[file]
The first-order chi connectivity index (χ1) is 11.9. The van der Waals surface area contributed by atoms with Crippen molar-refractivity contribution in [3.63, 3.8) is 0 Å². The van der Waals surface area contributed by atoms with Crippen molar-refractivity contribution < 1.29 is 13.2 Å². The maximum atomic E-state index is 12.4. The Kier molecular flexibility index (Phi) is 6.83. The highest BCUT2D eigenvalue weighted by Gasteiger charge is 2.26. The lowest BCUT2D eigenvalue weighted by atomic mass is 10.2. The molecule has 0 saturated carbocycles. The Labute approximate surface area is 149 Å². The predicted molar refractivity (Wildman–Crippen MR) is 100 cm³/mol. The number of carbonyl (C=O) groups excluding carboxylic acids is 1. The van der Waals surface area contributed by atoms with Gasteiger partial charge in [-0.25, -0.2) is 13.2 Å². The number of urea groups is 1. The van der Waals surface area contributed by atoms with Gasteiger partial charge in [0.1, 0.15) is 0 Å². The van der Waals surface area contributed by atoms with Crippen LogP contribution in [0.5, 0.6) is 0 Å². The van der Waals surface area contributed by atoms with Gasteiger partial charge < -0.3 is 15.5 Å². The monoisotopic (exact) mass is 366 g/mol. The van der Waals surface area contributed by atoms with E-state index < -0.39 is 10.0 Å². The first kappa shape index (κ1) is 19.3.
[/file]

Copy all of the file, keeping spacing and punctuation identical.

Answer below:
The first-order chi connectivity index (χ1) is 11.9. The van der Waals surface area contributed by atoms with Crippen molar-refractivity contribution in [3.63, 3.8) is 0 Å². The van der Waals surface area contributed by atoms with Crippen molar-refractivity contribution < 1.29 is 13.2 Å². The maximum atomic E-state index is 12.4. The Kier molecular flexibility index (Phi) is 6.83. The highest BCUT2D eigenvalue weighted by Gasteiger charge is 2.26. The lowest BCUT2D eigenvalue weighted by atomic mass is 10.2. The molecule has 0 saturated carbocycles. The Labute approximate surface area is 149 Å². The predicted molar refractivity (Wildman–Crippen MR) is 100 cm³/mol. The number of carbonyl (C=O) groups excluding carboxylic acids is 1. The van der Waals surface area contributed by atoms with Gasteiger partial charge in [-0.25, -0.2) is 13.2 Å². The number of urea groups is 1. The van der Waals surface area contributed by atoms with Gasteiger partial charge in [0.1, 0.15) is 0 Å². The van der Waals surface area contributed by atoms with Crippen LogP contribution in [0.5, 0.6) is 0 Å². The van der Waals surface area contributed by atoms with Gasteiger partial charge < -0.3 is 15.5 Å². The monoisotopic (exact) mass is 366 g/mol. The van der Waals surface area contributed by atoms with E-state index < -0.39 is 10.0 Å². The first kappa shape index (κ1) is 19.3.